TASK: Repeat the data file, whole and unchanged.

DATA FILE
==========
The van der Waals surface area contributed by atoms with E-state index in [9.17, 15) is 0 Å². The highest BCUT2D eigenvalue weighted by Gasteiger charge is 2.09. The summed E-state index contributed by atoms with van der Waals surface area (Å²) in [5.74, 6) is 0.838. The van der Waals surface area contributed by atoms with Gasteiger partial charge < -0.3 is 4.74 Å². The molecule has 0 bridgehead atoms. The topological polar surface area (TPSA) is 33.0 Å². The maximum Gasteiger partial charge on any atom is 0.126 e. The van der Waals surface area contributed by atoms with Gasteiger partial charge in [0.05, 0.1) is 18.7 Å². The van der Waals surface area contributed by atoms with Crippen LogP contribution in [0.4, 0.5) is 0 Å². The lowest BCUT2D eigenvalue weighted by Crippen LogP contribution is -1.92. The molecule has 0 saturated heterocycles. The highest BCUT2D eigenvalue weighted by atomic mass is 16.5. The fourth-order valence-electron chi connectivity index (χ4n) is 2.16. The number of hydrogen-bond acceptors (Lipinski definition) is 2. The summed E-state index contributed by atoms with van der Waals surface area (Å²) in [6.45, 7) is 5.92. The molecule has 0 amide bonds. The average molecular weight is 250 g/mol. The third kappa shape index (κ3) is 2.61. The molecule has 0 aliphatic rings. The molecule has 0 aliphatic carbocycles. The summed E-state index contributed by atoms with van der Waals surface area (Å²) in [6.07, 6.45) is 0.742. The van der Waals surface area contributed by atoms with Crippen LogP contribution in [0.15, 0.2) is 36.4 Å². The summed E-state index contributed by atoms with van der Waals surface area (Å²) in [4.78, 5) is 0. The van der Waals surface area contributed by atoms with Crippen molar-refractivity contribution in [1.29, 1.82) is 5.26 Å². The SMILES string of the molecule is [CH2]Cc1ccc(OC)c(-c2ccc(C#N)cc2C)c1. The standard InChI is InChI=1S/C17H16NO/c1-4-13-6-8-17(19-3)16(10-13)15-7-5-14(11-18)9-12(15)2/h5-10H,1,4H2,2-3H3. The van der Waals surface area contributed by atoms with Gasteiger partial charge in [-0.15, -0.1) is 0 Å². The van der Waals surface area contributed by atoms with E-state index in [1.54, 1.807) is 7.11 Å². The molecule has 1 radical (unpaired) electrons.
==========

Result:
The van der Waals surface area contributed by atoms with E-state index in [9.17, 15) is 0 Å². The highest BCUT2D eigenvalue weighted by Gasteiger charge is 2.09. The summed E-state index contributed by atoms with van der Waals surface area (Å²) in [5.74, 6) is 0.838. The van der Waals surface area contributed by atoms with Gasteiger partial charge < -0.3 is 4.74 Å². The molecule has 0 bridgehead atoms. The topological polar surface area (TPSA) is 33.0 Å². The maximum Gasteiger partial charge on any atom is 0.126 e. The van der Waals surface area contributed by atoms with Gasteiger partial charge in [0.05, 0.1) is 18.7 Å². The van der Waals surface area contributed by atoms with Crippen LogP contribution in [0.4, 0.5) is 0 Å². The lowest BCUT2D eigenvalue weighted by Crippen LogP contribution is -1.92. The molecule has 0 saturated heterocycles. The highest BCUT2D eigenvalue weighted by atomic mass is 16.5. The fourth-order valence-electron chi connectivity index (χ4n) is 2.16. The number of hydrogen-bond acceptors (Lipinski definition) is 2. The summed E-state index contributed by atoms with van der Waals surface area (Å²) in [6.45, 7) is 5.92. The molecule has 0 amide bonds. The average molecular weight is 250 g/mol. The third kappa shape index (κ3) is 2.61. The molecule has 0 aliphatic rings. The molecule has 0 aliphatic carbocycles. The summed E-state index contributed by atoms with van der Waals surface area (Å²) in [6.07, 6.45) is 0.742. The van der Waals surface area contributed by atoms with Crippen LogP contribution in [0.15, 0.2) is 36.4 Å². The summed E-state index contributed by atoms with van der Waals surface area (Å²) in [4.78, 5) is 0. The van der Waals surface area contributed by atoms with Crippen molar-refractivity contribution in [1.29, 1.82) is 5.26 Å². The SMILES string of the molecule is [CH2]Cc1ccc(OC)c(-c2ccc(C#N)cc2C)c1. The standard InChI is InChI=1S/C17H16NO/c1-4-13-6-8-17(19-3)16(10-13)15-7-5-14(11-18)9-12(15)2/h5-10H,1,4H2,2-3H3. The van der Waals surface area contributed by atoms with Gasteiger partial charge in [-0.15, -0.1) is 0 Å². The van der Waals surface area contributed by atoms with E-state index in [1.54, 1.807) is 7.11 Å². The molecule has 1 radical (unpaired) electrons.